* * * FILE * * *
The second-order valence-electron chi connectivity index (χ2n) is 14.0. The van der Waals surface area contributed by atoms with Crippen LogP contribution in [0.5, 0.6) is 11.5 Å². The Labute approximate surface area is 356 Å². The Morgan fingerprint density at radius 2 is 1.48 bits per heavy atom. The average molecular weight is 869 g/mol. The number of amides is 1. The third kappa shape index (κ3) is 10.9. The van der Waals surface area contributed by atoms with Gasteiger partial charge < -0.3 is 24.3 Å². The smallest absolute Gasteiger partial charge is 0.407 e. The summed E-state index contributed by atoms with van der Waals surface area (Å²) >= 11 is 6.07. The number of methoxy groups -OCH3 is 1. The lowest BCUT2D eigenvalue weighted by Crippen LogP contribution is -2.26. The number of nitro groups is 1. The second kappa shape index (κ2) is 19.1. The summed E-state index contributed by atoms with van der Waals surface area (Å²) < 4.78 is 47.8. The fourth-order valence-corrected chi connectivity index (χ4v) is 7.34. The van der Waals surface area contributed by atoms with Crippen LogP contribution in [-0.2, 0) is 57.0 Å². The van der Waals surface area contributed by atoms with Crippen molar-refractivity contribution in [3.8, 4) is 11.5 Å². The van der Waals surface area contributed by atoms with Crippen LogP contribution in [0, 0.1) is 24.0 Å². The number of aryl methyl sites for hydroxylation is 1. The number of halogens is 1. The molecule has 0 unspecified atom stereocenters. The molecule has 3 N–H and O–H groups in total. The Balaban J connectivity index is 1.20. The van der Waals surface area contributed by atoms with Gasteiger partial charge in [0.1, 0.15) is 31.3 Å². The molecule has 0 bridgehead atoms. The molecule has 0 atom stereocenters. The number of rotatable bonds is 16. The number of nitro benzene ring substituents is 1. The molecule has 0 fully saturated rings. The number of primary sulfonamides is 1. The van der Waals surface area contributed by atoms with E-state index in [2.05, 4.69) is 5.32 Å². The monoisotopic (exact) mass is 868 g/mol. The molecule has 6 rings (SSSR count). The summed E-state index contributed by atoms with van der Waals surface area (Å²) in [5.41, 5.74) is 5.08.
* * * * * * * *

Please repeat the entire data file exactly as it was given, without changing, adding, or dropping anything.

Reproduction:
The second-order valence-electron chi connectivity index (χ2n) is 14.0. The van der Waals surface area contributed by atoms with Crippen LogP contribution in [0.5, 0.6) is 11.5 Å². The Labute approximate surface area is 356 Å². The Morgan fingerprint density at radius 2 is 1.48 bits per heavy atom. The average molecular weight is 869 g/mol. The number of amides is 1. The third kappa shape index (κ3) is 10.9. The van der Waals surface area contributed by atoms with Gasteiger partial charge < -0.3 is 24.3 Å². The smallest absolute Gasteiger partial charge is 0.407 e. The summed E-state index contributed by atoms with van der Waals surface area (Å²) >= 11 is 6.07. The number of methoxy groups -OCH3 is 1. The lowest BCUT2D eigenvalue weighted by Crippen LogP contribution is -2.26. The number of nitro groups is 1. The second kappa shape index (κ2) is 19.1. The summed E-state index contributed by atoms with van der Waals surface area (Å²) < 4.78 is 47.8. The fourth-order valence-corrected chi connectivity index (χ4v) is 7.34. The van der Waals surface area contributed by atoms with Crippen LogP contribution in [-0.2, 0) is 57.0 Å². The van der Waals surface area contributed by atoms with Crippen molar-refractivity contribution in [3.8, 4) is 11.5 Å². The van der Waals surface area contributed by atoms with Crippen LogP contribution in [0, 0.1) is 24.0 Å². The number of aryl methyl sites for hydroxylation is 1. The number of halogens is 1. The molecule has 0 unspecified atom stereocenters. The molecule has 3 N–H and O–H groups in total. The Balaban J connectivity index is 1.20. The van der Waals surface area contributed by atoms with Gasteiger partial charge in [0.1, 0.15) is 31.3 Å². The molecule has 0 bridgehead atoms. The molecule has 0 atom stereocenters. The number of rotatable bonds is 16. The number of nitro benzene ring substituents is 1. The molecule has 0 fully saturated rings. The number of primary sulfonamides is 1. The van der Waals surface area contributed by atoms with E-state index in [2.05, 4.69) is 5.32 Å². The monoisotopic (exact) mass is 868 g/mol. The molecule has 6 rings (SSSR count). The summed E-state index contributed by atoms with van der Waals surface area (Å²) in [5.41, 5.74) is 5.08.